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Dvar Torah on Rosh ha-Shanah

Rosh ha-Shanah 2009 / 5767 - Love, Success, and Happiness

02.11.2009 by

It is customary during the period of Rosh ha-Shanah and Yom Kippur to ask forgiveness of friends and acquaintances - either because you know you have wronged them, or simply on the off-chance that you might have. The halacha teaches us that although sins between man and God are forgiven, once repented, on Yom Kippur, sins between you and your fellow man or woman are only forgiven if you make restitution, when relevant, and ask - and receive - forgiveness. Here in Israel there is currently a cute example of this: over the past couple of weeks, a cell-phone ad campaign has been touting the many cheap minutes you can get with their plan - so cheap that you will want to call people in places like London and New York and apologize to them for long-forgotten wrongs.
I want to take this opportunity today, the day before Yom Kippur, to ask you to forgive me if I have in any way wronged or hurt you.

I'd also like to share a story my daughter Talia brought home from school the other day. A couple is at home. There is a knock on the door. When the man of the house gets to the door, three old men are standing there. "Who are you?" he asks. "We are success, happiness, and love", they answered. "You may, at the start of the New Year, invite one, but only one, of us to stay with you for the year." The husband went back in and consulted with his wife. After a few moments they made their decision, went to the door, and invited love in. He entered the house, and was followed by success and happiness. "But we thought only one of you would be able to come in and be with us this year", the surprised couple said. "When there is love in the home, success and happiness are sure to follow", the old men responded. When my daughter told us this story at the Shabbat dinner table this past Friday night, we all rolled our eyes. Then we thought about it for a second and stopped rolling our eyes.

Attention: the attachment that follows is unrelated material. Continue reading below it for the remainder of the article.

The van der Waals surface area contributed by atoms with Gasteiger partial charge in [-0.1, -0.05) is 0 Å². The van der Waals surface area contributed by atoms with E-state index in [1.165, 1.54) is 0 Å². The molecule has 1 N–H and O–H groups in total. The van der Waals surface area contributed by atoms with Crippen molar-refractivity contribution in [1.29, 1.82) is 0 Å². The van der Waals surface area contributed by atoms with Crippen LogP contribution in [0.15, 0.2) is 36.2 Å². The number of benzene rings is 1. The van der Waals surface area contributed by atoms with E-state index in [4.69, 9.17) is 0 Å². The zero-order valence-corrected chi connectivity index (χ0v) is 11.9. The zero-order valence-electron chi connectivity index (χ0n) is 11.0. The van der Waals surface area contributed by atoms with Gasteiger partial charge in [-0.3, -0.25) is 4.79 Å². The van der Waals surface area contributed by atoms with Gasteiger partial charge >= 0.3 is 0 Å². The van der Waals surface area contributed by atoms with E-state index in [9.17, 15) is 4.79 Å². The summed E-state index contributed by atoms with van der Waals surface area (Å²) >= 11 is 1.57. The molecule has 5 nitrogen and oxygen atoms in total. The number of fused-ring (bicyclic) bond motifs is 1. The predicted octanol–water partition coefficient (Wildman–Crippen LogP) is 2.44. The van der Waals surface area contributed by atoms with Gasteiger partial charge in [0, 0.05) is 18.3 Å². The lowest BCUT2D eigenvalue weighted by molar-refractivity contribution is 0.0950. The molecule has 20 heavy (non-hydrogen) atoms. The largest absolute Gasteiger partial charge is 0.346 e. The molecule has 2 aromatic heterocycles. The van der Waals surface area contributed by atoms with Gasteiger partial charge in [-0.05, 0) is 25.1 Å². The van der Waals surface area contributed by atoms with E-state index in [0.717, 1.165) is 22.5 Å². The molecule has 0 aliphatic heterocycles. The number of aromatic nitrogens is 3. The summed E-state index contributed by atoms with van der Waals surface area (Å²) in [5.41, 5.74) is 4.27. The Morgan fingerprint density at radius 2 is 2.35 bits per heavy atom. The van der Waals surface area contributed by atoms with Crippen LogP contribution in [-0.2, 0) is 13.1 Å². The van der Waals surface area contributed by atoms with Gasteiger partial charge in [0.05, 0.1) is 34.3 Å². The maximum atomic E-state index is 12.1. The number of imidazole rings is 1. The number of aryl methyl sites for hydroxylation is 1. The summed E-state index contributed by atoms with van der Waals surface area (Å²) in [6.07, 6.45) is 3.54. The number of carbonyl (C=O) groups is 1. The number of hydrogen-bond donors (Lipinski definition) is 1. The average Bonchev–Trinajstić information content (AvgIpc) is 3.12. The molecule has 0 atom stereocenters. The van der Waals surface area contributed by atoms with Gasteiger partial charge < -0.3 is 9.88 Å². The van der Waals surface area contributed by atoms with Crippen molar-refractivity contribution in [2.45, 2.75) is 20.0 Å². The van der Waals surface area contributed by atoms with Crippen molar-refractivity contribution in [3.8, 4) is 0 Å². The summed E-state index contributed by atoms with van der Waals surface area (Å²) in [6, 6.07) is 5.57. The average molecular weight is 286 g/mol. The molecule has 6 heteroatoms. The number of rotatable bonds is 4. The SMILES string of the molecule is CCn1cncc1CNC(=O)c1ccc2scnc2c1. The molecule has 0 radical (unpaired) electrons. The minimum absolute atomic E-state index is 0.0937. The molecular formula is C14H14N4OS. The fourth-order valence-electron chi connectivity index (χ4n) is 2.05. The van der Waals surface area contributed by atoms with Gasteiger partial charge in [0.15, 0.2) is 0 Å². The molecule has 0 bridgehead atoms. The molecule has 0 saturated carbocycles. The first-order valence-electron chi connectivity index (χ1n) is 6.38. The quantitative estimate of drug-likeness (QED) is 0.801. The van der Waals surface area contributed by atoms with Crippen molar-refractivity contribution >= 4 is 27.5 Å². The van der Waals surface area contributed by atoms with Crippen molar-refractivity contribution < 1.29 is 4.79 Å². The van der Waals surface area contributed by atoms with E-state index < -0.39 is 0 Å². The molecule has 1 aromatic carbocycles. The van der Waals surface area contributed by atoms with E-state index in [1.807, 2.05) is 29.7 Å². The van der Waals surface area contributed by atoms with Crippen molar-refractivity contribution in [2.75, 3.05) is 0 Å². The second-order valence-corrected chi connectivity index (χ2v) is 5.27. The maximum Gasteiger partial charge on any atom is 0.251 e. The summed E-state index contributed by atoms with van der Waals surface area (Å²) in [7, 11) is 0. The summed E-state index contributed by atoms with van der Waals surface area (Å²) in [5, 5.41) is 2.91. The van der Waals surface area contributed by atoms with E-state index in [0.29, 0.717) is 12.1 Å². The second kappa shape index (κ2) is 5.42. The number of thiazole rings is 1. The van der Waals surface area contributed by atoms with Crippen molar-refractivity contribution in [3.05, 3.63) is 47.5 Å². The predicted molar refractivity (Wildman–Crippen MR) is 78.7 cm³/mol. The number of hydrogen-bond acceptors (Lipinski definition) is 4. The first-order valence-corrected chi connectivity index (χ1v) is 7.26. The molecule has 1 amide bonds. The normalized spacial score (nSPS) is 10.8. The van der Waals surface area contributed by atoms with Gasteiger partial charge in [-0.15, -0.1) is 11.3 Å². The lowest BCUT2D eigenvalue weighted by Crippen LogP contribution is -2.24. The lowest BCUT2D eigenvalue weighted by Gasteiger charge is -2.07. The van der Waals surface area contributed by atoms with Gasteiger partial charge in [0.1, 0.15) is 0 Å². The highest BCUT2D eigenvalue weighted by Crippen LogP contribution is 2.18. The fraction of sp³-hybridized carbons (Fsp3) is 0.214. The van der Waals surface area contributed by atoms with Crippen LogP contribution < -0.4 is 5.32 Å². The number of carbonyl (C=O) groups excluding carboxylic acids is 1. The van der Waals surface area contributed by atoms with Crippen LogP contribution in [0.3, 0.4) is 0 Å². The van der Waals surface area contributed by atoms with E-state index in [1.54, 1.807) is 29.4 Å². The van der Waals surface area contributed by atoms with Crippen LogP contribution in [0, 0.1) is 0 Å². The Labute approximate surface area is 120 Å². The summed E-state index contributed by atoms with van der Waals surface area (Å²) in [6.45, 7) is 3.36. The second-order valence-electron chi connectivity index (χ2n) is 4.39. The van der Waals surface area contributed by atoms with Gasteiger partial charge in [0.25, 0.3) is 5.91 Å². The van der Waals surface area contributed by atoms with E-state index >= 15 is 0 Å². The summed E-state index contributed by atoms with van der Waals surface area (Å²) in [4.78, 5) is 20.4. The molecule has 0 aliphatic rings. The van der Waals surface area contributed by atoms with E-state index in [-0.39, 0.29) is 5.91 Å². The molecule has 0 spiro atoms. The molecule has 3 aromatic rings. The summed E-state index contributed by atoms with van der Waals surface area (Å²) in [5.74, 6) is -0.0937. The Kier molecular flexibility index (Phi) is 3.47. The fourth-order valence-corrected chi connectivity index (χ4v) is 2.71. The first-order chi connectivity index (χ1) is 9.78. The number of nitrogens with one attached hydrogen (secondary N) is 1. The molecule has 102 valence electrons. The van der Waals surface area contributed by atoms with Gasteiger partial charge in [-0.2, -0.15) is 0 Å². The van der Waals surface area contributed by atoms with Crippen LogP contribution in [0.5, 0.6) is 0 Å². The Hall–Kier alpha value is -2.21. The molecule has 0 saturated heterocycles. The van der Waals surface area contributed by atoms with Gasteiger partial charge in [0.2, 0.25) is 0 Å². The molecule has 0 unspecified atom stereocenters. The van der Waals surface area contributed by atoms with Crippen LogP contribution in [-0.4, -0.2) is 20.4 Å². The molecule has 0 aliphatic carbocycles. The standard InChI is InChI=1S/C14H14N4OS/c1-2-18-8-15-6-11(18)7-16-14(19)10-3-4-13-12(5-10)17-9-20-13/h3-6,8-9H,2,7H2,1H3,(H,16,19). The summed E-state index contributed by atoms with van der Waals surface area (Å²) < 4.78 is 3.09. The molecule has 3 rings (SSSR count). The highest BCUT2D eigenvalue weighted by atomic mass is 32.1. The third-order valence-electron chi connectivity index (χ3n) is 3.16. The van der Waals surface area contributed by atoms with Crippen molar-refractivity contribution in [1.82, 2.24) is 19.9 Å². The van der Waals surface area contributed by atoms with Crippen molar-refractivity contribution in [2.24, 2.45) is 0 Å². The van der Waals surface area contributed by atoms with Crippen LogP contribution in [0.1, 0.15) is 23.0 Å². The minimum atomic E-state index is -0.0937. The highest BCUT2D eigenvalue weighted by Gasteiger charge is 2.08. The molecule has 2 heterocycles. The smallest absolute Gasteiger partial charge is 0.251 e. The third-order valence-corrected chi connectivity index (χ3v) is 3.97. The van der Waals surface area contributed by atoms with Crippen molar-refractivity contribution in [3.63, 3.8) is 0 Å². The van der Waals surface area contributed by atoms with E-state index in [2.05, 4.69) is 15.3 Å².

I hope you are all inscribed and sealed, with all your loved ones, in the Book of Life, love, happiness, and success.

Rabbi Shimon Felix

Rosh ha-Shanah Summary

ראש השנה

Rosh Hashana, the Jewish new year, has contradictory characteristics and elements. We have the custom, at the holiday meal, of eating apples and honey, along with other special, symbolic foods, as we wish one another a sweet new year. On the other hand, it is a day of judgement, when, on the day the world was created, the creator judges all of his creation. The liturgy for the day contains many beautiful prayers, along with the blowing of the shofar, a ram's horn, all meant to arouse us to examine and improve ourselves and the way we live, as we begin a ten-day process of repentance, leading up to Yom Kippur, the Day of Atonement, when, hopefully, our sins and shortcomings will be forgiven.

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